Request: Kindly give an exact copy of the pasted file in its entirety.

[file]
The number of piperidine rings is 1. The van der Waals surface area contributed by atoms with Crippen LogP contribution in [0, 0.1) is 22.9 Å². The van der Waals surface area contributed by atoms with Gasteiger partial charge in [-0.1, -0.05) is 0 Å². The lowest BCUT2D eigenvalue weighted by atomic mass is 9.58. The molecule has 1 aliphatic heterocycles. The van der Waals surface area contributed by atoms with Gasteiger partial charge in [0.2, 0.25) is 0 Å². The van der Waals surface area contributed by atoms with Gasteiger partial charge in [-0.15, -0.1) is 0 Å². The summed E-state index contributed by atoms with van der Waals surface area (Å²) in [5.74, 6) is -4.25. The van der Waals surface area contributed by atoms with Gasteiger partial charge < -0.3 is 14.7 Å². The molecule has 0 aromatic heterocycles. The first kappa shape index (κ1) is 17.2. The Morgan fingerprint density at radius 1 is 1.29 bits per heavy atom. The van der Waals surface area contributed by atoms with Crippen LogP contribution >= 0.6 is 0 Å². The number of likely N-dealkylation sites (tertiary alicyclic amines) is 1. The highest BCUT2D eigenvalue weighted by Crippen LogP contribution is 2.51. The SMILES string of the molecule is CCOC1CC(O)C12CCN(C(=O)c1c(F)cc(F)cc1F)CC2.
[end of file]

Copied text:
The number of piperidine rings is 1. The van der Waals surface area contributed by atoms with Crippen LogP contribution in [0, 0.1) is 22.9 Å². The van der Waals surface area contributed by atoms with Gasteiger partial charge in [-0.1, -0.05) is 0 Å². The lowest BCUT2D eigenvalue weighted by atomic mass is 9.58. The molecule has 1 aliphatic heterocycles. The van der Waals surface area contributed by atoms with Gasteiger partial charge in [0.2, 0.25) is 0 Å². The van der Waals surface area contributed by atoms with Gasteiger partial charge in [-0.15, -0.1) is 0 Å². The summed E-state index contributed by atoms with van der Waals surface area (Å²) in [5.74, 6) is -4.25. The van der Waals surface area contributed by atoms with Gasteiger partial charge < -0.3 is 14.7 Å². The molecule has 0 aromatic heterocycles. The first kappa shape index (κ1) is 17.2. The Morgan fingerprint density at radius 1 is 1.29 bits per heavy atom. The van der Waals surface area contributed by atoms with Crippen LogP contribution >= 0.6 is 0 Å². The number of likely N-dealkylation sites (tertiary alicyclic amines) is 1. The highest BCUT2D eigenvalue weighted by Crippen LogP contribution is 2.51. The SMILES string of the molecule is CCOC1CC(O)C12CCN(C(=O)c1c(F)cc(F)cc1F)CC2.